Pontremoli created annual artist residencies beginning with Regina Carter and continuing with Christian McBride, John Clayton, Mulgrew Miller and Jeff "Tain" Watts (a feature retained this year with Terence Blanchard). Her festivals were theme-driven ("We Bring You the World" was last year's catchphrase), and in 2010, the Detroit was named one of the top jazz festivals internationally.

Collins intends to be known for increasing attention on Detroit and Detroit-rooted musicians, especially those who may not be the biggest international names. 

"There were good and bad in all of them from the days Bob McCabe had it to when Gretchen took over seven years ago," Collins says of his predecessors.  

As to his own mission: "I have to find new ways to enhance the Detroit-ness of the festival, but still appeal as a global festival with international acts."

He continued: "Integrating Detroit acts with the international acts past and present is one of the themes that we will be doing every year. We have a whole collection of Detroit artists that were important here and have gone on to have great careers". 

One of the capstones of this year's festival will be the tribute to Marcus Belgrave, which features former and current Detroiter's Curtis Fuller, Kenny Garrett, Louis Hayes and Marion Hayden. Detroiter Charlie Gabriel, now a regular with the Preservation Hall Jazz Band, will be featured with the famed New Orleans group and honored on his own in a special 80th birthday set. 

The aforementioned Garrett and Hayes will lead their own bands during the fest, as will homecoming Detroiters, including Rick Margitza, Walter White, Gerald Cleaver, Harvey Thompson and Charles McPherson, not to mention city stalwarts such as the team of Buddy Budson and Ursula Walker.

What this festival won't have are big non-jazz acts like Chaka Khan or Common, or crossovers like Take Six or roots performers like the Blind Boys of Alabama. In the past, some festivals have gone so far from their jazz traditions — whether to stay afloat or cash in — that they've been pilloried by loyalists; some have dropped jazz from their titles. Collins understands why some programmers take that road, but he believes a pure jazz festival can survive and grow without a lot of non-jazz attractions.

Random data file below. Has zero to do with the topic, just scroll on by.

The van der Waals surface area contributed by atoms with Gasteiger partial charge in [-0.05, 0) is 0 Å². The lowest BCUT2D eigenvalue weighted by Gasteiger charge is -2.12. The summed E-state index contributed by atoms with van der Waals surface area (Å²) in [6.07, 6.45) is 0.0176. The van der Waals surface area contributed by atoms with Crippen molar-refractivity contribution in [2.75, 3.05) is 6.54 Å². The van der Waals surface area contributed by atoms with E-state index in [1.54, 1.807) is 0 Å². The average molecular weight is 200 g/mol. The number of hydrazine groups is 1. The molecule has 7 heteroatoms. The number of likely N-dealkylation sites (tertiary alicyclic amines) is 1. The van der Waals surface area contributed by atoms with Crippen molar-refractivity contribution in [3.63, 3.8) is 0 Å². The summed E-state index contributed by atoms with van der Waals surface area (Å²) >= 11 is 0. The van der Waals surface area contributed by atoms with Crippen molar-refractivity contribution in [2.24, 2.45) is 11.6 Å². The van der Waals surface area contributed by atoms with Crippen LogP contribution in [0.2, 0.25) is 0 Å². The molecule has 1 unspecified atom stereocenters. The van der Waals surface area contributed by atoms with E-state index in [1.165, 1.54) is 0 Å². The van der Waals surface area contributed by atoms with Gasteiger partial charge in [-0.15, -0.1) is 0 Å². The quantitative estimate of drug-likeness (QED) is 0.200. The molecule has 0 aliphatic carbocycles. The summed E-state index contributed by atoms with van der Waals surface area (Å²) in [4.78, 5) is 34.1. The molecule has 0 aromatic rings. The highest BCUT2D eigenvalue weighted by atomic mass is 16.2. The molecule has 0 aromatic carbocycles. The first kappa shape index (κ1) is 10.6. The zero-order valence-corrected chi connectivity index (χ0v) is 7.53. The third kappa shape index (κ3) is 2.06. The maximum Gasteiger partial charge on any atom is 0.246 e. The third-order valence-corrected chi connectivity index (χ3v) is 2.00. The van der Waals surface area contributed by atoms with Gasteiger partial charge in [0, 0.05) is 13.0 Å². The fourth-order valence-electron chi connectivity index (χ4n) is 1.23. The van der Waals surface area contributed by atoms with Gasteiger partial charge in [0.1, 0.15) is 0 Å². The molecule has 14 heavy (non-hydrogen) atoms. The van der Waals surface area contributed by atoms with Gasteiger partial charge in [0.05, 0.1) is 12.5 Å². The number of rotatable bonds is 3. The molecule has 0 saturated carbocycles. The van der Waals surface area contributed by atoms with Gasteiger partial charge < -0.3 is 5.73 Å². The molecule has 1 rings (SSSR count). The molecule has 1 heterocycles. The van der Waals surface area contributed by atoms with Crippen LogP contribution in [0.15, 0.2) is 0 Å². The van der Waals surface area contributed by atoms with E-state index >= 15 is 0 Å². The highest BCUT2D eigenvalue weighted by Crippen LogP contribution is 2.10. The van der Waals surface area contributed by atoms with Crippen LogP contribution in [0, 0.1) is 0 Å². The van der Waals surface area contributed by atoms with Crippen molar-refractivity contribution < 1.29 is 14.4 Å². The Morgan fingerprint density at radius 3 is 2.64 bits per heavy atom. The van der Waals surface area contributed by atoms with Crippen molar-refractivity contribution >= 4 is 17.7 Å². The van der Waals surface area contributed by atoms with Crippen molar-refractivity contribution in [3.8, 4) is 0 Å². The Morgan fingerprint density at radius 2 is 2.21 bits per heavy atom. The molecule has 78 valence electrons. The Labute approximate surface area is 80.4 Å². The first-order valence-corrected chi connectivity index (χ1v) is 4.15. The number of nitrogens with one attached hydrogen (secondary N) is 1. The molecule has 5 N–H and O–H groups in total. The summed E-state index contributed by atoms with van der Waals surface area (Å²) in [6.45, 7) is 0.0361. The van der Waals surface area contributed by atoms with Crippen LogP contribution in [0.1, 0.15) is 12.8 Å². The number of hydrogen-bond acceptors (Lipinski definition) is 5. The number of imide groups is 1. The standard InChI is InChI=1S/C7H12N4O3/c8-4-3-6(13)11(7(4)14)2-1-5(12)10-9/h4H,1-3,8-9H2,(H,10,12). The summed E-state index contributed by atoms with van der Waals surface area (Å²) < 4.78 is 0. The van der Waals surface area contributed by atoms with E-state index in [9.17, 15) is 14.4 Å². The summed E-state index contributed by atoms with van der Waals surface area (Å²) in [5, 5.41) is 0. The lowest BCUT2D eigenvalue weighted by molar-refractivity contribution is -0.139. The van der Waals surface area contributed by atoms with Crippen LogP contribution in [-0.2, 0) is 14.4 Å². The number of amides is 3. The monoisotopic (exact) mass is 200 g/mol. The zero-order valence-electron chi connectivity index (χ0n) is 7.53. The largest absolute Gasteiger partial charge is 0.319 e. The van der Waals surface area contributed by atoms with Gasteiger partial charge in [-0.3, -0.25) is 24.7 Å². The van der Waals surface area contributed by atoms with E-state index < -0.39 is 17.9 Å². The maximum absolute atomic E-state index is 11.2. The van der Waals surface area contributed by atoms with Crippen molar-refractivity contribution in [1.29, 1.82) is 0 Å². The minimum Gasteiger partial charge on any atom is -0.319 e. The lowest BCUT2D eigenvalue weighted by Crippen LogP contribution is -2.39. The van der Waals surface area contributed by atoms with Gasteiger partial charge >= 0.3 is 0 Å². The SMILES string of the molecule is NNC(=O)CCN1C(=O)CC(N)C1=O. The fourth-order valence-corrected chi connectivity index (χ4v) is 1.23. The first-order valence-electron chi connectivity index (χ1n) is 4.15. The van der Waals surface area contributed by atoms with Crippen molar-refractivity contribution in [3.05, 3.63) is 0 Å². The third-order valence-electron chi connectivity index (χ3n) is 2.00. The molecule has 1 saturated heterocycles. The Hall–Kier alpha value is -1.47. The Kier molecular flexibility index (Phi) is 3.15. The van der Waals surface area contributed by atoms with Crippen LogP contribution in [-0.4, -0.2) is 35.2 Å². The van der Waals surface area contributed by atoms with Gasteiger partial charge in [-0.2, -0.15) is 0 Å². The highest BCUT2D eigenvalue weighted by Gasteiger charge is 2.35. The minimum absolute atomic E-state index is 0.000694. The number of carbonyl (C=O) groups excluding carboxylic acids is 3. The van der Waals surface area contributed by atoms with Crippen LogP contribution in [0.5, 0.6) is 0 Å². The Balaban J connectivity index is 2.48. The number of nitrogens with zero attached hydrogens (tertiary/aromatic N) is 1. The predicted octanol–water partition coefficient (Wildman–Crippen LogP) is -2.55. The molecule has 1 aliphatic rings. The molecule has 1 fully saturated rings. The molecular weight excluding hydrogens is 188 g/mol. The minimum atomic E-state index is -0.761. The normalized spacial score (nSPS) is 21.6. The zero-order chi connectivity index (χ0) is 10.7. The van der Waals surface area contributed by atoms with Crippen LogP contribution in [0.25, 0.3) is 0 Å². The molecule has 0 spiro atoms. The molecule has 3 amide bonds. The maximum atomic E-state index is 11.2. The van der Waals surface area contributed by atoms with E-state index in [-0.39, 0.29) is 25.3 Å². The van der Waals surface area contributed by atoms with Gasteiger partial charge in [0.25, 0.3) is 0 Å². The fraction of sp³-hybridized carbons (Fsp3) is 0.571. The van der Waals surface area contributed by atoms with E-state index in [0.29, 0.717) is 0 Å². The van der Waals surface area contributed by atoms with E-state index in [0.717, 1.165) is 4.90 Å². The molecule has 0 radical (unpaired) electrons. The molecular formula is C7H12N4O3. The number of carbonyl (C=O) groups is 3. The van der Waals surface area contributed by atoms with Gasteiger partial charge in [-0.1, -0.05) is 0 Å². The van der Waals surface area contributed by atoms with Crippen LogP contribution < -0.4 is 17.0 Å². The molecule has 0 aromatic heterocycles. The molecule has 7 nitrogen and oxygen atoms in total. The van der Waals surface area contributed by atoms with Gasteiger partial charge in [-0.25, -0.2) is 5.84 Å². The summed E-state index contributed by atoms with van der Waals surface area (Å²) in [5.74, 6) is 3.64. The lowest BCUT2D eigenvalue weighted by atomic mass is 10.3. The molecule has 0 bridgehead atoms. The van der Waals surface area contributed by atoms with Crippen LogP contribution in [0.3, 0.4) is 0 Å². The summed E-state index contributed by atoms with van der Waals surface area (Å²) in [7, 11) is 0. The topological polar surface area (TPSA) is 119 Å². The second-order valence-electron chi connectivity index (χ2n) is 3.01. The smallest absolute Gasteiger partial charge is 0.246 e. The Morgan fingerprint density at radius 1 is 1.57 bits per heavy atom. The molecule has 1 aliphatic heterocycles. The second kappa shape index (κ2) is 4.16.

And he points to gospel, blues and R&B influences in his lineup, although in a jazz context, in the organ trios, for instance. (Saxophonist Ellery Eskelin's organ trio is slated, as is the trio of organist Larry Goldings, guitarist Peter Bernstein and drummer Bill Stewart.) 

For instance, he said, "We're doing a series of organ trios, and we're doing that because blues, gospel and R&B are important to Detroit music. Those genres feed jazz and jazz feeds them. Will we have traditional blues, gospel music at the festival? That's possible in the future."

Asked if he's worried the festival will lose many attendees by returning it to a relatively pure jazz format, Collins said no. 

Collins believes "that by preserving the art form, ultimately artists and people around the world will see Detroit as the place where jazz is served in its pure form.

"I want the festival to be seen as the Detroit Jazz Festival not just a jazz festival in Detroit".

The Detroit-Torino Urban Jazz Project links together two auto cities in the post-industrial century. Chris Collins' quartet teams with the Detroit Symphony Orchestra to play commissions by Wayne State University composer James Hartway and Torino's Carlo Boccadoro (against a backdrop of time-lapse and still photos of the two cities, no less). 7:30 p.m., Friday, June 1, at Max M. Fisher Music Center, 3711 Woodward Ave., Detroit; 313-576-5111. Admission is free with tickets from the Max box office; 313- 576-5111, or visit; limit four per person. Box seats available for $99.

The Detroit Jazz Festival is Aug. 31-Sept. 3 in downtown Detroit. The full lineup to-date is at



Charles L. Latimer writes about jazz for Metro Times and writes the blog I Dig Jazz. Send comments to